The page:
Syracuse tops UConn, 79-76, in wild affair to stay undefeated

first_imgPARADISE ISLAND, Bahamas — Trevor Cooney, Michael Gbinije and Jim Boeheim walked down the lobby of the Atlantis Resort to a hero’s welcome. Cooney was still in uniform, two large ice bags taped to both of his knees. He waved to the roaring orange-clad fans roped off just inches away. Boeheim high-fived a security guard, whose other hand was occupied with a camera phone, documenting the moment.When the head coach sat down for his press conference, he could hardly be heard over the “Let’s go Orange” roars that permeated throughout the hallway.“It’s like an NCAA (Tournament) game,” Boeheim said.Renewing a Big East rivalry for the first time, Syracuse (5-0) took the lead over Connecticut (4-1) on the back of three-straight 3-pointers in the second half and muscled its way to a 79-76 win in the semifinals of the Battle 4 Atlantis. Syracuse fell down by 10 early and nearly gave up a 10-point lead late, but held on to defeat its first ranked opponent following a season where it had only two top-25 victories.Tyler Lydon scored 16 points and recorded 12 rebounds. Five players scored at least 13, and the Orange recorded 41 rebounds to UConn’s 33.AdvertisementThis is placeholder text“Both teams are getting up and down at the end, making plays, scoring baskets,” Cooney said. “Those are the type of games you want to play in.”First a long Lydon 3 swished through the net to tie the score at 44. He allowed himself a small celebration running up the court after clanking a fade-away two off the rim just moments before.On the next possession Malachi Richardson hit a 3 from the corner in front of the SU bench with a hand in his face. When SU got the ball back 23 seconds after that, it was a wide-open Gbinije that drained a 3 on the opposite end. UConn coach Kevin Ollie called a timeout and a much larger celebration ensued. It was a 50-47 lead that would only grow and never be given away.Not when Rodney Purvis hit three 3s in less than three minutes to cut the lead back to two. And not when Cooney lost track of the clock and had to shoot a 35-foot 3 with eight seconds left in the game.SU had sustained the first UConn punch. When Sterling Gibbs scored on an easy outlet layup off a Cooney miss, it gave him eight points in the first three minutes and the Huskies a six-point lead. But by the time he stood isolated in the corner of the court, hands at his hips after recording his fourth foul with in the second half, it was clear that Connecticut had no answer for how SU would fight back.“(Syracuse) played a great game in the second half,” Ollie said, “really took it to us offensively.”Cooney didn’t realize that the shot clock was about to expire. Only when there were two ticks left did he heave a miss off the side rim. Tyler Roberson, who had muscled on the glass for four offensive boards, skied up for his fifth and final one. The ball spent the last three seconds of the game in the hands of Richardson, who heaved it all the way down court.The finish was anti-climactic in its sudden end, but antithetical to a game in which no one ever seemed dead. As the clock ran out and Syracuse celebrated, a rivalry was reborn, and Syracuse picked up a season-defining win.After the fanfare of the press conference and after his players began to leave the makeshift locker room, Boeheim went back out to the concourse and sat alone on an armchair big enough to be a throne. There was no one around him, no one to high-five. Just a moment to soak in, if only temporarily.“It was a great game,” Boeheim said. “I can’t say enough for these guys. It was just a really good win.” Comments Facebook Twitter Google+ Published on November 26, 2015 at 7:47 pm Contact Sam: sblum@syr.edu | @SamBlum3last_img read more

Hamilton aims to bounce back with record sixth home win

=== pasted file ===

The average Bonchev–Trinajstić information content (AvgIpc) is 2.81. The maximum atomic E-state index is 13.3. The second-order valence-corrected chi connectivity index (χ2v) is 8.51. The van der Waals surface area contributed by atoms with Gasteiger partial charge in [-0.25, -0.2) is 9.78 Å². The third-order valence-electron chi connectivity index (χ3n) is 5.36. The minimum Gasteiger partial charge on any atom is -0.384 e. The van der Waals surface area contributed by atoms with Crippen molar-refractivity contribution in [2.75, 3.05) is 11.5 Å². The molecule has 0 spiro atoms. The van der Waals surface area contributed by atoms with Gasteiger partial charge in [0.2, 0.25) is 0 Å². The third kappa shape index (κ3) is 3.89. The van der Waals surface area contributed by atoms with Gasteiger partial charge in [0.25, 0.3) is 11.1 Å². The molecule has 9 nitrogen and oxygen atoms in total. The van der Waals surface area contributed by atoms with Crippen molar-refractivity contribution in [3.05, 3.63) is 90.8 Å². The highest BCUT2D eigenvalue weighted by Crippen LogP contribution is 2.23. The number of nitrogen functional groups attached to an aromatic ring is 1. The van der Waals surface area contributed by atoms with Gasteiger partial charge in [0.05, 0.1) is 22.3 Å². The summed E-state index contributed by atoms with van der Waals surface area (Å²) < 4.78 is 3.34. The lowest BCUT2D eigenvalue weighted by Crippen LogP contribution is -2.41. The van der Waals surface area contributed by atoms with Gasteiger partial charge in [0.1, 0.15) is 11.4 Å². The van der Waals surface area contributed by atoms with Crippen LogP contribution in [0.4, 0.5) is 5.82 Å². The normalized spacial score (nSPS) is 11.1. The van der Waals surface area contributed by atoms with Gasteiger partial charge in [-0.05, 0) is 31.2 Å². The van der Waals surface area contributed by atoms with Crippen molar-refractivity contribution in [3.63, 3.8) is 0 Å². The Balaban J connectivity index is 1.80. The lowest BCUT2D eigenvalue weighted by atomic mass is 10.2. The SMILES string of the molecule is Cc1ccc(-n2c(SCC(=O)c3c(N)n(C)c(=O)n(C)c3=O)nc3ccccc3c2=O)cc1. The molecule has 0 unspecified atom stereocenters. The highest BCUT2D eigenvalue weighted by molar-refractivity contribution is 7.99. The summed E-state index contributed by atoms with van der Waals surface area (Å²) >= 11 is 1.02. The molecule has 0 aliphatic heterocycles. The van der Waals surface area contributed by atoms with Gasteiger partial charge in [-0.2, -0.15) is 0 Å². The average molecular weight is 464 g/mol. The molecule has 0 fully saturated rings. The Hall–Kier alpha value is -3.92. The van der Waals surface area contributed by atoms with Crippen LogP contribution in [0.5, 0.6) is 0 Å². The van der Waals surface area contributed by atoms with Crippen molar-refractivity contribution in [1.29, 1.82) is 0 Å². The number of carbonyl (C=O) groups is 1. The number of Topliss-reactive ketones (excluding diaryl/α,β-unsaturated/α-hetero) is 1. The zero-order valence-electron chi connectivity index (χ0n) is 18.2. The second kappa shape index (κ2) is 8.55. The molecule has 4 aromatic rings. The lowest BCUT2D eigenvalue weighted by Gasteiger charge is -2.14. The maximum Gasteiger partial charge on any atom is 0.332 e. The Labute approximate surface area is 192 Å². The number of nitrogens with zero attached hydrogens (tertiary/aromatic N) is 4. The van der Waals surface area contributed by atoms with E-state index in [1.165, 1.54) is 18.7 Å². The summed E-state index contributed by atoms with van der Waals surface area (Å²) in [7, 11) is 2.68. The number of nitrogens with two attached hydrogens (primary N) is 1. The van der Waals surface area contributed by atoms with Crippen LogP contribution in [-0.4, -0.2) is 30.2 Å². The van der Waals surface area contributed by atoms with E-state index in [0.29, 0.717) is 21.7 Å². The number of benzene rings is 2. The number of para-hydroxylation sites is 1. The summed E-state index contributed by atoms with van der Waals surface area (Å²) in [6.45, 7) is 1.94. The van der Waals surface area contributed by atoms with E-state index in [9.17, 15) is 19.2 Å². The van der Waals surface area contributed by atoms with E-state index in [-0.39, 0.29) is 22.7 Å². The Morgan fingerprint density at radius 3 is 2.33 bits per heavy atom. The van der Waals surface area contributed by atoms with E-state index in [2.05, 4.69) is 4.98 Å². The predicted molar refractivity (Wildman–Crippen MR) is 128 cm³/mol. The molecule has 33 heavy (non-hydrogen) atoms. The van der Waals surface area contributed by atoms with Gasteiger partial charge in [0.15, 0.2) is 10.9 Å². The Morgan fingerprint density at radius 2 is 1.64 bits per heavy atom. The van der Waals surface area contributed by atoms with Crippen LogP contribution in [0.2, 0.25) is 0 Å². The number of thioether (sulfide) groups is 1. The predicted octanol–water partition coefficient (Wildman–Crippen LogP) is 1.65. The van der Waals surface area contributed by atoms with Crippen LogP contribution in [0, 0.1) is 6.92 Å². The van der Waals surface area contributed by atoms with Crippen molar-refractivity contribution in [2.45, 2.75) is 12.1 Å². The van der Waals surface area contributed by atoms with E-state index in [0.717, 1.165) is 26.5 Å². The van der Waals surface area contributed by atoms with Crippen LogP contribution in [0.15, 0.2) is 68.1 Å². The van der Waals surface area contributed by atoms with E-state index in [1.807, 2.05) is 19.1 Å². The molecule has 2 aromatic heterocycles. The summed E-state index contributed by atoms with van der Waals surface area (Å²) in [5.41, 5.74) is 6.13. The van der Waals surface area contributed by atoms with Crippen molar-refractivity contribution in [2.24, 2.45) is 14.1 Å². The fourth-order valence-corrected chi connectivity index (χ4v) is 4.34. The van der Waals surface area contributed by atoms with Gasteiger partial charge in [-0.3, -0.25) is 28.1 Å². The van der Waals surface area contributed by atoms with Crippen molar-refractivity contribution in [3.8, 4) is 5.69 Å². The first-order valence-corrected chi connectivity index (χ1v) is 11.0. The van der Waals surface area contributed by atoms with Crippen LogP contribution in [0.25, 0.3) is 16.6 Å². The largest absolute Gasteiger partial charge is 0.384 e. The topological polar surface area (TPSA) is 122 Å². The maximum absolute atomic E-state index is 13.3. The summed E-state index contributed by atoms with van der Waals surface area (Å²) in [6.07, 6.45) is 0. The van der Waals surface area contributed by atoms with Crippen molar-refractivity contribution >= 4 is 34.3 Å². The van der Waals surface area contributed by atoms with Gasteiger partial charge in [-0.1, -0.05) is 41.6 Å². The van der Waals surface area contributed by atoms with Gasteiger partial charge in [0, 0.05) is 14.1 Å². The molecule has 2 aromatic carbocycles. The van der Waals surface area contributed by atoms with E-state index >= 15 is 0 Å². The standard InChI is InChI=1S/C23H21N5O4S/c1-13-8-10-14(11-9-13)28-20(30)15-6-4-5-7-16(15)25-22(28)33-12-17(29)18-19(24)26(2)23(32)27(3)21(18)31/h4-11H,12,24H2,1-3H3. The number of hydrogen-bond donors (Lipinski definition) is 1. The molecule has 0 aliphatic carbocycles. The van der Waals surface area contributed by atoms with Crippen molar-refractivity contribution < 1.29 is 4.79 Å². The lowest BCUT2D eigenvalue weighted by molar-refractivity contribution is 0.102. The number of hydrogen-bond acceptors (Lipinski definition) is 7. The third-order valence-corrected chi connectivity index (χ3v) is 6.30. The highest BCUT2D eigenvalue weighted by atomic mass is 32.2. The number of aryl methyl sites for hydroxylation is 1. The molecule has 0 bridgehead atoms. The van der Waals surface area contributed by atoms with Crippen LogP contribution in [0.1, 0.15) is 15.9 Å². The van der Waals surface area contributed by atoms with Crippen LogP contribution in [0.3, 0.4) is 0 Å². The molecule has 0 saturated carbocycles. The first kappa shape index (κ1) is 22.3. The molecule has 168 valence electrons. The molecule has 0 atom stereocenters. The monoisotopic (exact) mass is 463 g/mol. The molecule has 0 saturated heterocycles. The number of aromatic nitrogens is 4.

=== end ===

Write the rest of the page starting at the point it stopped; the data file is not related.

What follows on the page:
first_imgHis Ferrari counterpart Mattia Binotto played down their chances of a repeat of Sebastian Vettel’s triumph last year, despite their stronger showing in Austria where Charles Leclerc finished second from pole behind the triumphant Max Verstappen of Red Bull.Four-time world champion Vettel has gone 17 races since last August without a win and lies 76 points adrift of Hamilton in the title race.Victory in Austria lifted Verstappen ahead of the German and he and Red Bull, based at nearby Milton Keynes, with big local home support, may also be a major threat to Hamilton’s home-coming dream after flying in from Los Angeles.“Max has been the best in the world, arguably, over the last 12 months,” said his team boss Christian Horner. “He is the coming man. This sport is crying out for more drivers like Max.”Beyond the top three teams, McLaren will seek to make an impression notably after confirming an unchanged driver line-up, including British rookie Lando Norris, 19, for next year.Silverstone officials believe the allure of the drivers and an encouraging weather forecast will result in the biggest attendance since the days of ‘Mansell-mania’ in the early 1990s.Last year’s race-day crowd of 140,500 was the biggest of the season and Silverstone boss Stuart Pringle said he expects that to be beaten.“This is going to be the largest since Mansell brought people here in their droves in 1992,” he said.The Silverstone circuit, once a wartime airfield, hosted the first World Championship Grand Prix in 1950 and, along with Italy, has been an ever-present since.The Italian race at Monza in September is expected to be re-confirmed for the future while events in Vietnam and the Netherlands are set to be part of a refreshed 21-race calendar in 2020.Share on: WhatsApp Lewis Hamilton is aiming to bounce back from a rare weekend of disappointment by winning his home British Grand PrixSilverstone, United Kingdom | AFP |  Lewis Hamilton is aiming to bounce back from a rare weekend of disappointment by winning his home British Grand Prix for a record sixth time this weekend — and in front of the biggest crowd at the historic Silverstone circuit in nearly three decades.After suffering in the heat and rarefied atmosphere of Austria’s Styrian Alps, where he finished a hot-and-bothered fifth two weeks ago, the defending world champion and his Mercedes team are expected to revel in the gentler undulations and wider mix of corners in cooler conditions in central England.A sixth victory overall and fifth in six years at a track he loves would also be his seventh in 10 races this year and extend his 31-point lead ahead of team-mate Valtteri Bottas in the drivers’ championship.“This is the race that has become the most anticipated event of the season for me and it is the weekend I always enjoy the most,” said Hamilton, who was quick to celebrate Wednesday’s confirmation of a new five-year contract that will keep the British Grand Prix on the Formula One calendar until 2024.“Having the support of your country concentrated into one weekend really makes for the most incredible few days. It is difficult to count what you gain from all that positivity –- everyone’s energy is priceless.”If he wins, Hamilton will move clear of fellow Briton Jim Clark and Frenchman Alain Prost, with whom he shares the current record of five wins.After suffering their first defeat after an unprecedented run of eight victories, Mercedes are keen to restore their supremacy in the team’s home event –- both the car and engine factories are based close to Silverstone.– Mercedes ‘in good shape’ –“The high temperatures in Austria exposed our vulnerability and meant we could not challenge to win,” said team boss Toto Wolff.“But, fortunately, the English summer is known for more moderate temperatures so cooling should not be such a major issue.“We’ve had some of our best performances this year on tracks with a wide range of corner speeds so, on paper, we should be in relatively good form.”last_img read more